REVIEW: Back Attacks Enter The System By John Danaher


Understanding the breakout success of the Danaher Death Squad requires delving deep into the psyche of the architect. The blue basement of Renzo Gracie’s in downtown Manhattan has become a breeding ground of some of the finest grapplers on the scene today. ADCC champion and recent IBJJF No-Gi Worlds double gold medalist Gordon Ryan has been a continual advocate for the Danaher back attack system, having this to say in a recent Instagram post about the program:

“I remember when John first came out with his DVD everyone freaked out that it was $200. Look at [it] this way. Let’s say John charges $200 an hour for a private. Well, now you have 10 hours of a complete system that you can watch anywhere and has more content per minute than anyone else. If anything it’s a bargain. He could have sold [them] for $2000 apiece.”

In watching and practicing the principles over the last few months, I have incorporated them organically into my game and have seen significant results in sparring. Below are ten central principles from the Danaher Back System DVD, representing but a small portion of the value of the set underlining the conceptual template through which Danaher teaches.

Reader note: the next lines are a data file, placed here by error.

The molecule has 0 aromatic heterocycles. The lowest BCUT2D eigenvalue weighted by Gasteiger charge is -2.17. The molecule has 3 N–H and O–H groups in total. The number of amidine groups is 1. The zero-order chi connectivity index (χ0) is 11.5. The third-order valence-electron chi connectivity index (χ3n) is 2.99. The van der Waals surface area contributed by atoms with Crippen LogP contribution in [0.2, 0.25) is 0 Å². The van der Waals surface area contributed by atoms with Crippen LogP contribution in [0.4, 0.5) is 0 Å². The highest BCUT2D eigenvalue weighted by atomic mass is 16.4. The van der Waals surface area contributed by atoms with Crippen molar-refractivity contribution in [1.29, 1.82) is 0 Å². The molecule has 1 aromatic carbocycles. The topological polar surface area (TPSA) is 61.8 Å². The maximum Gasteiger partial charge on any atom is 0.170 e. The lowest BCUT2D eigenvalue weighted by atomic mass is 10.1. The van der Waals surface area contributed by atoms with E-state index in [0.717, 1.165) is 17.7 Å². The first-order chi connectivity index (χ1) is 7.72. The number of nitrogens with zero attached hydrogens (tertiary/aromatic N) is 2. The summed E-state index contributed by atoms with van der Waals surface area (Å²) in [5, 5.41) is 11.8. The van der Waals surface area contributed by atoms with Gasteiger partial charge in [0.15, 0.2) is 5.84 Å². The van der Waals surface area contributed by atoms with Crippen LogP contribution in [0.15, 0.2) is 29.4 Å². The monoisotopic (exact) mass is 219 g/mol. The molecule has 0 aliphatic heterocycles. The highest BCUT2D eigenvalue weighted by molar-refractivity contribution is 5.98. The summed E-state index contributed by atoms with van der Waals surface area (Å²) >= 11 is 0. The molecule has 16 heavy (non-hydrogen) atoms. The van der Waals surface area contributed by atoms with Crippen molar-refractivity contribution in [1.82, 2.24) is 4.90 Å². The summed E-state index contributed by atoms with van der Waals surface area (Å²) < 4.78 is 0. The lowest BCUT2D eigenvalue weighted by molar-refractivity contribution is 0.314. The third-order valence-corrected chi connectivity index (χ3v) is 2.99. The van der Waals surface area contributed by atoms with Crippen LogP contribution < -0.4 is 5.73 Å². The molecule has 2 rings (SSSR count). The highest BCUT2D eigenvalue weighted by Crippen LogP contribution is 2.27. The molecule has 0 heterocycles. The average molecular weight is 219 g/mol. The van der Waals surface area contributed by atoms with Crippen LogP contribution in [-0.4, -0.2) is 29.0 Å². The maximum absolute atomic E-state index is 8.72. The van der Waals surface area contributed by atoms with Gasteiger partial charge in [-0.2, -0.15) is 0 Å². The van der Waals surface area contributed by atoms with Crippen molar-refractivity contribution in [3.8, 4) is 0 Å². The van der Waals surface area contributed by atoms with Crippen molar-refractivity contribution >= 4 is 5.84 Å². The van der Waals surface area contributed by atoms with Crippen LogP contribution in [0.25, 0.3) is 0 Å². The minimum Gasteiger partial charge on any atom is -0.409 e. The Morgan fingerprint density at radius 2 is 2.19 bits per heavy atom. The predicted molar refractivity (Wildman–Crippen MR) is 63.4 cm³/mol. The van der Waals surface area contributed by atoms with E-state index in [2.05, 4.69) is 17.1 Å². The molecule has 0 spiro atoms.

Neutrality Principle
Anyone familiar with Gracie Combatives understands the advocacy for falling to the “strong side” to finish a rear-naked choke. Inlay terms, when applying an over-under seat belt grip while on your opponent’s back, falling towards the side with the arm over the shoulder is conventionally thought of as ideal. With regards to the rear-naked choke, Danaher proposes that either side executed properly works equally effectively at applying a strangle. Strong-side chokes have the advantage of having the choking elbow facing the ground, thus having a gravitational advantage. Danaher proposes that on the weak side, hiding the choking arm behind the opponent’s back while securing it in place with your head can work just as effectively.